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Facts on the Center
The Center at a glance:
Developed the first and most comprehensive academic curriculum in integrative medicine.
Co-founded the Consortium of Academic Health Centers for Integrative Medicine, with Duke University and the University of Massachusetts. The Consortium has 46 member institutions engaged in clinical, educational, and research programs in integrative medicine.
Created the first Integrative Medicine in Residency program, which is a national model for training of all physicians in integrative medicine.
Offers the largest Fellowship in the world, having graduated nearly 1000 Fellows in integrative medicine by 2012, with 120 new practitioners accepted to the Fellowship each year thereafter.
Has trained doctors from 47 U.S. states and 15 countries and territories.
AzCIM brief history
1997: Program in Integrative Medicine institutes the Residential Fellowship program.
1997: Start of the Integrative Medicine Consultative Clinic in Tucson.
2000: Associate Fellowship program begins. To date, nearly 800 physicians, nurse practitioners and physician assistants have been trained in this 1,000-hour program, utilizing state-of-the-art online educational techniques and intensive experiential sessions in Tucson.
2001: NIH T32 Research Fellowship is awarded to the Program in Integrative Medicine.
2004: Integrative Family Medicine residency is launched, allowing family medicine residents to complete the Program’s Fellowship while pursuing conventional family medicine residency at one of six partner institutions.
2005: Bravewell Fellows Program is launched with 24 full scholarships and 4 partial scholarships awarded. By 2011, 93 Bravewell Fellows scholarships had been awarded.
2005: Alumni Association (PIMAA/CIMA) founded
2007: Integrative Rheumatology offers full-tuition scholarships to support new and established academic rheumatologists who wish to incorporate integrative medicine approaches into their practice.
2008: Program in Integrative Medicine is designated a Center of Excellence by the University of Arizona, becoming the Arizona Center for Integrative Medicine.
2008: Integrative Medicine in Residency seamlessly integrates integrative medical education into primary care residency curriculum with the goal of expanding primary care and subspecialty training programs throughout the US. Tested with 8 pilot sites, by 2011, 23 institutions had adopted the curriculum.
2009: Integrative Oncology training program provides critical information and education for health care professionals and patients and their families.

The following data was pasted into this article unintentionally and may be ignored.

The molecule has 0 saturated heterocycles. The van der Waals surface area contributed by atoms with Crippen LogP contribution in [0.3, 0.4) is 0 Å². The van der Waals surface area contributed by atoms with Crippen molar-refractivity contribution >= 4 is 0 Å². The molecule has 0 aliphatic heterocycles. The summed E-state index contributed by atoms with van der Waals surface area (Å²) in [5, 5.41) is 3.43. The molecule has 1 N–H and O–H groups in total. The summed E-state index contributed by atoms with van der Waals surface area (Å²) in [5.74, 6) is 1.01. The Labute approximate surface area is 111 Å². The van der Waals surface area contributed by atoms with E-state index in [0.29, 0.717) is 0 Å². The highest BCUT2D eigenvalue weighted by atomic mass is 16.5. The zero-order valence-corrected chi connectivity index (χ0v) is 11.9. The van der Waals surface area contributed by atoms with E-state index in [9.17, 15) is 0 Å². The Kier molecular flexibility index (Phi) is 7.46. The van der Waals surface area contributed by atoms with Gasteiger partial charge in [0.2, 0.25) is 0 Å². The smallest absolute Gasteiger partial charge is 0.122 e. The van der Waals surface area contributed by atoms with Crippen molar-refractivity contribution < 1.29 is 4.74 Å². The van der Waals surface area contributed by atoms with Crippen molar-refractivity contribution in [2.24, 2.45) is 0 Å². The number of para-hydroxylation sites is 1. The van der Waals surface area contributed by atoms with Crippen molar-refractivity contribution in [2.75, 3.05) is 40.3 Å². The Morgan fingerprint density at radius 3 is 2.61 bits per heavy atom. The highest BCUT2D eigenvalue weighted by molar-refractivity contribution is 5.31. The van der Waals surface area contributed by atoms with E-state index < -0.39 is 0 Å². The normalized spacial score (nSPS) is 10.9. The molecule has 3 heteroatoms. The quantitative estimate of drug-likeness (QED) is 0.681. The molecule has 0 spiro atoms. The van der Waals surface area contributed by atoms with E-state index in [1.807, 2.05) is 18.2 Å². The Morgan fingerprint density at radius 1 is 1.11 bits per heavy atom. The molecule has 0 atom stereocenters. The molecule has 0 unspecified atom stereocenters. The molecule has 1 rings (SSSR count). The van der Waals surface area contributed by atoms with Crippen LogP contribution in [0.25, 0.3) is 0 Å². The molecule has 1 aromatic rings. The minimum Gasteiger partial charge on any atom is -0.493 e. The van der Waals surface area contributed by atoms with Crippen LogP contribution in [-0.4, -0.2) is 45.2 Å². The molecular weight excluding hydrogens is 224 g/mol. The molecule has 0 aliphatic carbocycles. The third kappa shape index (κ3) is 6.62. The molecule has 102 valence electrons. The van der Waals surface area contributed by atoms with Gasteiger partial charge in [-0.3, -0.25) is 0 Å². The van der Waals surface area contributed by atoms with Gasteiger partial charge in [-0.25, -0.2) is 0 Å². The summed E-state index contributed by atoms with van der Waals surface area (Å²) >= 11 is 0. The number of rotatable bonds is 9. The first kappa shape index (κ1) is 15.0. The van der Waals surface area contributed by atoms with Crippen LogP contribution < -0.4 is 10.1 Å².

2010: The Fellowship in Integrative Medicine began accepting two classes per year, due to growing demand and class sizes, doubling the number of practitioners receiving IM training to each year.
2010: Integrative Mental Health programs kicked off with a conference, received with overwhelming enthusiasm, during which many regional groups throughout the US connected to form mental health interest groups. An online course on anxiety and depression was also released.
2011: The Integrative Medicine Distinction Track was opened to first year medical students, allowing the Center to impart IM skills and knowledge early in the careers of future medical leaders.
2012: Expanding its research operations dramatically, the Center welcomed internationally-recognized mind-body authority Dr. Esther Sternberg and her team from the National Institutes of Health.
2012: The Center opened the University of Arizona Integrative Health Center, designed to provide world-class integrative primary care, prove the IM primary care model for possible replication, and be the site for an outcomes study, to fuel national conversations on insurance reimbursement for IM and preventive medicine.
2012: Center leadership and invited alumni participated in an educational exchange to Cuba where they witnessed first-hand the lower costs associated with preventive and integrative health care options.
2013: The Pediatric Integrative Medicine in Residency pilot program launched at five sites with 350 faculty and residents. With the sharp rise in chronic illnesses among children, this program satisfies a growing need to offer a residency program that teaches a wide variety of treatment strategies.
2013: The Integrative Health and Lifestyle (IHeLp) program is launched to expand integrative medicine educational opportunities to nurses, dietitians, therapists, and other health care professionals.
2014: The Center is awarded a HRSA grant to establish the National Center for Integrative Primary Healthcare (NCIPH).
2014: The Integrative Health Coaching program is launched, offering alumni of Fellowship and IHeLp programs the next step in integrative health care education.